KATHARINE MURPHY July 24, 2012
TONY Abbott's speech in China is interesting on a number of levels.
Since May, the Opposition leader has been executing a positive pivot on the Asian Century. This transition has left Mr Abbott more comfortable conceptually than he was last October about a bilateral free trade deal between Canberra and Beijing.
Back then, in an interview on our way back from a trip to Cape York, Abbott told me a free trade deal with Japan - the market economy and pluralist democracy - would be a priority under any government he led.
Our exchange went like this.
Are you completely comfortable with Australia's free trade agreement with China?
"Oh well, look. The issue with China is to what extent is China a market economy?"
"I think China is one of the more problematic free trade agreements."
Is it problematic enough not to do it?
"If it's advantageous to Australia as well as to China then why wouldn't you do it?"
"I think, for argument's sake, a free trade agreement with Japan would be a higher priority."
Why is that?
"Japan is vastly more of a market economy than China, as well as being a pluralist democracy."
And that makes Japan more advantageous in your view?
"I think it would be advantageous in any serious person's view."
Given John Howard had initiated the China FTA, and showed himself steely eyed and pragmatic in his dealings with Beijing, Abbott's mild hesitation about his political mentor's policy direction, and his rather direct rationale for it, was note-worthy.
But now, the bilateral FTA will be pursued with vigour.
New Zealand has sealed its deal with Beijing, and under a Prime Minister Abbott, Australia would seek to do the same.
Mr Abbott today: "Of course, it was also the Howard Government that began negotiations on a free trade agreement with China. At the time, it was the first FTA that China had embarked upon with a major developed country.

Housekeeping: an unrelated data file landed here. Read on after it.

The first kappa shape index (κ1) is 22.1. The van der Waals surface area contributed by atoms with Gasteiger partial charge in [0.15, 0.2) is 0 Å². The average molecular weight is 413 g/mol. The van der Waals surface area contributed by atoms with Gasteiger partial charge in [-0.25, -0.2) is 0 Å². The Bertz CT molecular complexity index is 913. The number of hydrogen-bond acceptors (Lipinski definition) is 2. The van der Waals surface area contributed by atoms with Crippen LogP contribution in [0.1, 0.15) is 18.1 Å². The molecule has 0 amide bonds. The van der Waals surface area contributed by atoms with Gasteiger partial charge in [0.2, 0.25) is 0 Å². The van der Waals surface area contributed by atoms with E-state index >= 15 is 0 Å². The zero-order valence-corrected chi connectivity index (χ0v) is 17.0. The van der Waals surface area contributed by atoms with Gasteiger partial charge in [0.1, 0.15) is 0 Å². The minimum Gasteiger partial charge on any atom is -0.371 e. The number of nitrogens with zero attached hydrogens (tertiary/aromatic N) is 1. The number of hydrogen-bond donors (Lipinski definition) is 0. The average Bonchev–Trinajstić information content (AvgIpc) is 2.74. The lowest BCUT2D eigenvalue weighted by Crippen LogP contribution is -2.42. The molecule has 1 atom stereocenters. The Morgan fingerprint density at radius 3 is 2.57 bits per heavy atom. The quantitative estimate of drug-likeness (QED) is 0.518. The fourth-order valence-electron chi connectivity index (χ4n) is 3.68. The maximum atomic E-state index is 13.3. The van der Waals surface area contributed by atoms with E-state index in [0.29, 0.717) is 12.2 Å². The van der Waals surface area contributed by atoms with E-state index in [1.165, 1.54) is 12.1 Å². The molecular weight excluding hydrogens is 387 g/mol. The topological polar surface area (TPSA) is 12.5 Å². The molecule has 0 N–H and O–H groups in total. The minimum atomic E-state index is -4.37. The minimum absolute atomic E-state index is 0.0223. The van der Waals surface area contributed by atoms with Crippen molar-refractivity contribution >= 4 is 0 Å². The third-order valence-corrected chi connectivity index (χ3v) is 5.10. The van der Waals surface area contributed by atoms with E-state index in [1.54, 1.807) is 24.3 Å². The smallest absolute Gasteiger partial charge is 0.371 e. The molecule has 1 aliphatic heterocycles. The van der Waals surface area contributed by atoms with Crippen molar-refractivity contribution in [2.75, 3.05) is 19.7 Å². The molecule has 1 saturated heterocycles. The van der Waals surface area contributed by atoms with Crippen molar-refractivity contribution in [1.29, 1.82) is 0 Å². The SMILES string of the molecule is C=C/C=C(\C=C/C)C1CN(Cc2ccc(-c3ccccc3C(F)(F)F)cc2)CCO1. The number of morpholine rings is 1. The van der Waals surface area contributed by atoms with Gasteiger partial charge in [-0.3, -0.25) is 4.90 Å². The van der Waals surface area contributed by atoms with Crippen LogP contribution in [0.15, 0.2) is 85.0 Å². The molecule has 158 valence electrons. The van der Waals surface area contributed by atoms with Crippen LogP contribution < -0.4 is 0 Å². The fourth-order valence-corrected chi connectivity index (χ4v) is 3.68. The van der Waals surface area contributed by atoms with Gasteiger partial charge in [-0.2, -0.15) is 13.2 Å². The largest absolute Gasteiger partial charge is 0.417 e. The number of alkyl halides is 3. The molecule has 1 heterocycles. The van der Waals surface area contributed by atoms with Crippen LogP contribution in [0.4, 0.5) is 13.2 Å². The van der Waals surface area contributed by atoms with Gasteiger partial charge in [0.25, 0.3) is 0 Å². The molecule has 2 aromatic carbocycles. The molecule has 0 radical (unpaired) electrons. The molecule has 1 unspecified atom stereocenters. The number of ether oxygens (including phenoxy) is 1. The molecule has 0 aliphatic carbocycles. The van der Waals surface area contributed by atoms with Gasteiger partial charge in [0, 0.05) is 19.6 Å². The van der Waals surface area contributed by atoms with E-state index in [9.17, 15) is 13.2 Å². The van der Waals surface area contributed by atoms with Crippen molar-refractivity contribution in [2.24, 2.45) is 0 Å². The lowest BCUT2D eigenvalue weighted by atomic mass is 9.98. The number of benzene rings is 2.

"Since then, New Zealand has successfully concluded its FTA in just three years while Australia's agreement remains a work-in-progress despite seven years of negotiations. The proposed FTA with Japan has also stalled. As part of its commitment to freer trade more generally, spurred on by New Zealand's experience, an incoming Coalition government would renew our pursuit of these bilateral agreements."
But evident progress in Abbott's personal comfort-level about the proposed free trade agreement notwithstanding, today's speech, viewed in broader terms and across the suite of issues, amplifies the Opposition leader's strongly held belief about the fundamental difference in values between Communist China and democratic Australia.
Abbott has today raised explicitly the idea that China should embark on political reform.
He wants, over time, Australia's relationship with China to be based on shared values and aspirations as well as mutually beneficial economic interests. A lofty goal; and a challenging one, given, well .. everything.
Foreign investment is unwelcome from state owned enterprises.
China's military needs not to get ahead of itself. Abbott: "We accept the modernization of China's armed forces because that's what all countries want for their military. On the other hand, no big country is entitled to get its way with smaller ones just because it can."
Australia will not choose between being a friend to America or China - no matter who asks us to.
And Australia won't forget the pesky issue of human rights. "We will be a strong voice for human rights confident that, over time, the better angels of our natures will everywhere assert themselves."
Katharine Murphy is The Age national affairs correspondent and writes The Pulse blog for The National Times